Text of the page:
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Lady in Yellow by Vallie Lynn Watson

The lady in yellow didn’t dance at the show. Sad.

Back in grad school, there was this happy-to-tagalong girlfriend of another student. This was just post-divorce; I was still stunned and stoned. Each Wednesday we met at a chain restaurant after our night class. One time, as we departed the restaurant, the girlfriend stopped to do a little solo jig in the vestibule. It wasn’t performative; we were all present, but this movement was just for her.

The lady in yellow didn’t dance at the show. Wow.

Later, I went back to this town, the grad school town. I went back more than five years after I graduated, but I was too restless to make it work.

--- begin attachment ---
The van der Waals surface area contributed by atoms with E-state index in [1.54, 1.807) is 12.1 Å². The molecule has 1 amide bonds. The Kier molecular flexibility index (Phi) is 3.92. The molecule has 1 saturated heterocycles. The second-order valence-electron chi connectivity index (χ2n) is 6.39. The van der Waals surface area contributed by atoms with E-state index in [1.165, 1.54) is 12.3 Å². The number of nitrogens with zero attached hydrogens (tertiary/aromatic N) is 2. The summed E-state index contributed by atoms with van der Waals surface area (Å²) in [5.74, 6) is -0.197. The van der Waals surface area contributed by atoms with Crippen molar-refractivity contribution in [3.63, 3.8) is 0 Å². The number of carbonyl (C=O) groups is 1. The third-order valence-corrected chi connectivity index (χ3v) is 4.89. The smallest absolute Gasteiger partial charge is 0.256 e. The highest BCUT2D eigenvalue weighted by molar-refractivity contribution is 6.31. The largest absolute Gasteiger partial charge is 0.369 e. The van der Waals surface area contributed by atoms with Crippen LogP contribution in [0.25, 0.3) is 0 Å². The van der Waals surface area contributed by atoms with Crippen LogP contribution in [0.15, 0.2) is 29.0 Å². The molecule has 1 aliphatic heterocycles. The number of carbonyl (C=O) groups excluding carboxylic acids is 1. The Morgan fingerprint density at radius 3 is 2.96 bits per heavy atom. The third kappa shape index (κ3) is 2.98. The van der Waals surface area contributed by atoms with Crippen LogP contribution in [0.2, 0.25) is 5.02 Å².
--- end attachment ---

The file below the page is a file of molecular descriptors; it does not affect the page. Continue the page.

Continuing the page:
The lady in yellow didn’t dance at the show. Yeah.

The restlessness lingered, narrowed into a void that shuffled around for too long.

The lady in yellow didn’t dance at the show. Bad.

At the show, I thought back to the dancing girl in the vestibule. I’d thought of her often over the decades, though at some point I’d forgotten her name. I danced with her, here, at the show. I danced harder than the crowd around me. I took her hands in mine and held them above our heads, and we danced at the show.

Vallie Lynn Watson is the author of the novel A River So Long (Luminis Books); her Pushcart-nominated short stories appear widely in literary journals such as Bending Genres, PANK, and Pure Slush. Watson teaches fiction in the MFA program at McNeese State University, where she edits the magazine Boudin. She hunts for seaglass in her spare time.

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